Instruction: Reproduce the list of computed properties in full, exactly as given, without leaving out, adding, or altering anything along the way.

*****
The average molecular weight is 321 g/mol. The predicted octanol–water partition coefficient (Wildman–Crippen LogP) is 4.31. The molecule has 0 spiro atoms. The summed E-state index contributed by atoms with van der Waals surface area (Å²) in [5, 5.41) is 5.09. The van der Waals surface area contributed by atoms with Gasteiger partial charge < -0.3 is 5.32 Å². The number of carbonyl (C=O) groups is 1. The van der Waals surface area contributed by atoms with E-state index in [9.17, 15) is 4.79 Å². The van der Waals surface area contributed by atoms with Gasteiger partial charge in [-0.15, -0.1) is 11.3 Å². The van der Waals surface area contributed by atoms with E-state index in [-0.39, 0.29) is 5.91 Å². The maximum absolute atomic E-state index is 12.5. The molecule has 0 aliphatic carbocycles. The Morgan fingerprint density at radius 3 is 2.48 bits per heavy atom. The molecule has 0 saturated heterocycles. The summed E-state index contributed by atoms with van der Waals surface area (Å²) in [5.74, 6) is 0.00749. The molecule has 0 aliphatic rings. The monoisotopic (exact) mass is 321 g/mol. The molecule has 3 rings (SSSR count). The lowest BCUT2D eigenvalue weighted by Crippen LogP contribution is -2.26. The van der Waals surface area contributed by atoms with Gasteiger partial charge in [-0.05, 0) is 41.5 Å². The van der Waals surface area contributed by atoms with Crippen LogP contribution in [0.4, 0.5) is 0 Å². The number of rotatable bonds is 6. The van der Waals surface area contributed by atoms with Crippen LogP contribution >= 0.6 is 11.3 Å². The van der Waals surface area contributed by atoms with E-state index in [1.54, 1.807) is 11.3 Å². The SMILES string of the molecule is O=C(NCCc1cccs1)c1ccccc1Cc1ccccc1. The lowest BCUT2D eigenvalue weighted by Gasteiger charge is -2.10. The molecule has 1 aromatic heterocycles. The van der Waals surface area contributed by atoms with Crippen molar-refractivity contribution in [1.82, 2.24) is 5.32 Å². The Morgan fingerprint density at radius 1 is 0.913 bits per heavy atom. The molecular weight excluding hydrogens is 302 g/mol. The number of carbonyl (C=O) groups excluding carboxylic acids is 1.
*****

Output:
The average molecular weight is 321 g/mol. The predicted octanol–water partition coefficient (Wildman–Crippen LogP) is 4.31. The molecule has 0 spiro atoms. The summed E-state index contributed by atoms with van der Waals surface area (Å²) in [5, 5.41) is 5.09. The van der Waals surface area contributed by atoms with Gasteiger partial charge < -0.3 is 5.32 Å². The number of carbonyl (C=O) groups is 1. The van der Waals surface area contributed by atoms with E-state index in [9.17, 15) is 4.79 Å². The van der Waals surface area contributed by atoms with Gasteiger partial charge in [-0.15, -0.1) is 11.3 Å². The van der Waals surface area contributed by atoms with E-state index in [-0.39, 0.29) is 5.91 Å². The maximum absolute atomic E-state index is 12.5. The molecule has 0 aliphatic carbocycles. The Morgan fingerprint density at radius 3 is 2.48 bits per heavy atom. The molecule has 0 saturated heterocycles. The summed E-state index contributed by atoms with van der Waals surface area (Å²) in [5.74, 6) is 0.00749. The molecule has 0 aliphatic rings. The monoisotopic (exact) mass is 321 g/mol. The molecule has 3 rings (SSSR count). The lowest BCUT2D eigenvalue weighted by Crippen LogP contribution is -2.26. The van der Waals surface area contributed by atoms with Gasteiger partial charge in [-0.05, 0) is 41.5 Å². The van der Waals surface area contributed by atoms with Crippen LogP contribution in [0.4, 0.5) is 0 Å². The number of rotatable bonds is 6. The van der Waals surface area contributed by atoms with Crippen LogP contribution >= 0.6 is 11.3 Å². The van der Waals surface area contributed by atoms with E-state index in [1.54, 1.807) is 11.3 Å². The SMILES string of the molecule is O=C(NCCc1cccs1)c1ccccc1Cc1ccccc1. The lowest BCUT2D eigenvalue weighted by Gasteiger charge is -2.10. The molecule has 1 aromatic heterocycles. The van der Waals surface area contributed by atoms with Crippen molar-refractivity contribution in [1.82, 2.24) is 5.32 Å². The Morgan fingerprint density at radius 1 is 0.913 bits per heavy atom. The molecular weight excluding hydrogens is 302 g/mol. The number of carbonyl (C=O) groups excluding carboxylic acids is 1.